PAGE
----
Teaching My Father to Hug by W. D. Ehrhart

Teaching My Father to Hug

I had to teach my father how to hug.
For years, he’d grip me by both arms,
one hand on either bicep, firmly
holding me away from him, our bodies
never touching. I’ve no idea why.
Men don’t hug? Afraid he once held
tight, he’d not let go again? Beats me,
but in my thirties, I got married,
and he’d hug my wife the same way.

I finally decided this would just not do.
Every time he tried to grab my arms,
I’d step inside his grip and pull him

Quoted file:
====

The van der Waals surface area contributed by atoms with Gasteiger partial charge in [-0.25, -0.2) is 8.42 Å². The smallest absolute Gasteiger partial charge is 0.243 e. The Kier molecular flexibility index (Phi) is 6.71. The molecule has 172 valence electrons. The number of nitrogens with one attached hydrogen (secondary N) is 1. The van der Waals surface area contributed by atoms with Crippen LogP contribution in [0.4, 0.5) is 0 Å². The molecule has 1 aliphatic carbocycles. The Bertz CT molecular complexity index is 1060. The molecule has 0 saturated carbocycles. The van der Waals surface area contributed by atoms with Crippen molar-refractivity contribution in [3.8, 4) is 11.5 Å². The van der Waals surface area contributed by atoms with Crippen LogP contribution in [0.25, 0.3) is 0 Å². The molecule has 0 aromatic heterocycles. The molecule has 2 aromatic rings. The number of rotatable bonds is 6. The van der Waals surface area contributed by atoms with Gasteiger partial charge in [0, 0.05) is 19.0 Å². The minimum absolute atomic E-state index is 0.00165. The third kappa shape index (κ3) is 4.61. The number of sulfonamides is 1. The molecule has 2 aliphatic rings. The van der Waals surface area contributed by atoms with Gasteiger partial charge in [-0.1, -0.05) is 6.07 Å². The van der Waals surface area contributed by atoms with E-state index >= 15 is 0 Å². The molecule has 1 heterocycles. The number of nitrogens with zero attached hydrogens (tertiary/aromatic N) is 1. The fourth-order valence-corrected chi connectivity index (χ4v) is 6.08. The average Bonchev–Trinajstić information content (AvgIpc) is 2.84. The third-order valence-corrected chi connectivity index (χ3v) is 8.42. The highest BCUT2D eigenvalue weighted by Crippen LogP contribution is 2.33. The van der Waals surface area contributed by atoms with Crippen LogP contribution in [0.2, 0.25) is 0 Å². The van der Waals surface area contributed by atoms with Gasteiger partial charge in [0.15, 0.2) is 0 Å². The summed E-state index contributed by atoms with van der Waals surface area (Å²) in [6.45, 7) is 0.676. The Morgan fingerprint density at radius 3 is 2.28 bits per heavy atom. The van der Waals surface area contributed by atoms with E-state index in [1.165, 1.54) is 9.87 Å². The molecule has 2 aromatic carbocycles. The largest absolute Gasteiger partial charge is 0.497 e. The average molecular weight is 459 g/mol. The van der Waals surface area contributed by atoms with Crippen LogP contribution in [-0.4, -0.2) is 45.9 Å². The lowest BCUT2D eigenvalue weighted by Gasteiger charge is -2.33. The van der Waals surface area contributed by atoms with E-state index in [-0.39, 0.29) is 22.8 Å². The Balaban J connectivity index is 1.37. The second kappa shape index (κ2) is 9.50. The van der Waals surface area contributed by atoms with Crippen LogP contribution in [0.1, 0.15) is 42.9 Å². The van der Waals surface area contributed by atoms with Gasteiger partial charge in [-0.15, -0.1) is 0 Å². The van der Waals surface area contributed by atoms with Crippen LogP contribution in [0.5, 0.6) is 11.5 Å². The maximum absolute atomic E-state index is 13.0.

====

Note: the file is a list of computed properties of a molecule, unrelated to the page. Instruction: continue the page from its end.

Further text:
close to me, a bear hug he could not
escape. I did this time and time again
until he finally got the hint, gave up,
and hugged me back as if he meant it.

We had our problems, Dad and me,
a lifetime of arguments and ugly
moments and miscommunications,
but he learned to hug before he died,
and I feel pretty good about that.


W. D. Ehrhart is an ex-Marine sergeant and veteran of the American War in Vietnam. His latest book is Thank You for Your Service: Collected Poems, McFarland & Company.

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